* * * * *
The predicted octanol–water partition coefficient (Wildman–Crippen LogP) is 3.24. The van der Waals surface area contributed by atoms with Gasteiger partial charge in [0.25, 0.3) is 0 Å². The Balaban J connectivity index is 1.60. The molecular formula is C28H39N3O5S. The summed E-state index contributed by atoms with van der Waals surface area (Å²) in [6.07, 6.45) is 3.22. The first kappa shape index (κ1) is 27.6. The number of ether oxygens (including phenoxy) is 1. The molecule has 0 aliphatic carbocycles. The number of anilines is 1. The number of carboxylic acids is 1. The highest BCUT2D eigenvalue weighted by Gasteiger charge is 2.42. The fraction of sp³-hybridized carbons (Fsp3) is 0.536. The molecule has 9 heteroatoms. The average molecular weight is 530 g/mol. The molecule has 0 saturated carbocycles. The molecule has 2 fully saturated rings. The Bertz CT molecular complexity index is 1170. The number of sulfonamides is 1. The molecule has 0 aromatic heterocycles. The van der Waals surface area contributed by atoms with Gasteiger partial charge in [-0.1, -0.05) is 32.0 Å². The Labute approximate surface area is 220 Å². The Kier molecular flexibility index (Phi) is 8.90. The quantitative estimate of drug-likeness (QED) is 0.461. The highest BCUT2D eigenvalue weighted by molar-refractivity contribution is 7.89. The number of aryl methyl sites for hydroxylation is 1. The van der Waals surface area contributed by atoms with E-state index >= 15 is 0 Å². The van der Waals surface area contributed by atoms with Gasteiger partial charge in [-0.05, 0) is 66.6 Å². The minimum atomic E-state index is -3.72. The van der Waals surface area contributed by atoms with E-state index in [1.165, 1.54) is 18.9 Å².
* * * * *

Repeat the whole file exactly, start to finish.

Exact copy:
The predicted octanol–water partition coefficient (Wildman–Crippen LogP) is 3.24. The van der Waals surface area contributed by atoms with Gasteiger partial charge in [0.25, 0.3) is 0 Å². The Balaban J connectivity index is 1.60. The molecular formula is C28H39N3O5S. The summed E-state index contributed by atoms with van der Waals surface area (Å²) in [6.07, 6.45) is 3.22. The first kappa shape index (κ1) is 27.6. The number of ether oxygens (including phenoxy) is 1. The molecule has 0 aliphatic carbocycles. The number of anilines is 1. The number of carboxylic acids is 1. The highest BCUT2D eigenvalue weighted by Gasteiger charge is 2.42. The fraction of sp³-hybridized carbons (Fsp3) is 0.536. The molecule has 9 heteroatoms. The average molecular weight is 530 g/mol. The molecule has 0 saturated carbocycles. The molecule has 2 fully saturated rings. The Bertz CT molecular complexity index is 1170. The number of sulfonamides is 1. The molecule has 0 aromatic heterocycles. The van der Waals surface area contributed by atoms with Gasteiger partial charge in [-0.1, -0.05) is 32.0 Å². The Labute approximate surface area is 220 Å². The Kier molecular flexibility index (Phi) is 8.90. The quantitative estimate of drug-likeness (QED) is 0.461. The highest BCUT2D eigenvalue weighted by molar-refractivity contribution is 7.89. The number of aryl methyl sites for hydroxylation is 1. The van der Waals surface area contributed by atoms with E-state index >= 15 is 0 Å². The van der Waals surface area contributed by atoms with Gasteiger partial charge in [-0.05, 0) is 66.6 Å². The minimum atomic E-state index is -3.72. The van der Waals surface area contributed by atoms with E-state index in [1.165, 1.54) is 18.9 Å².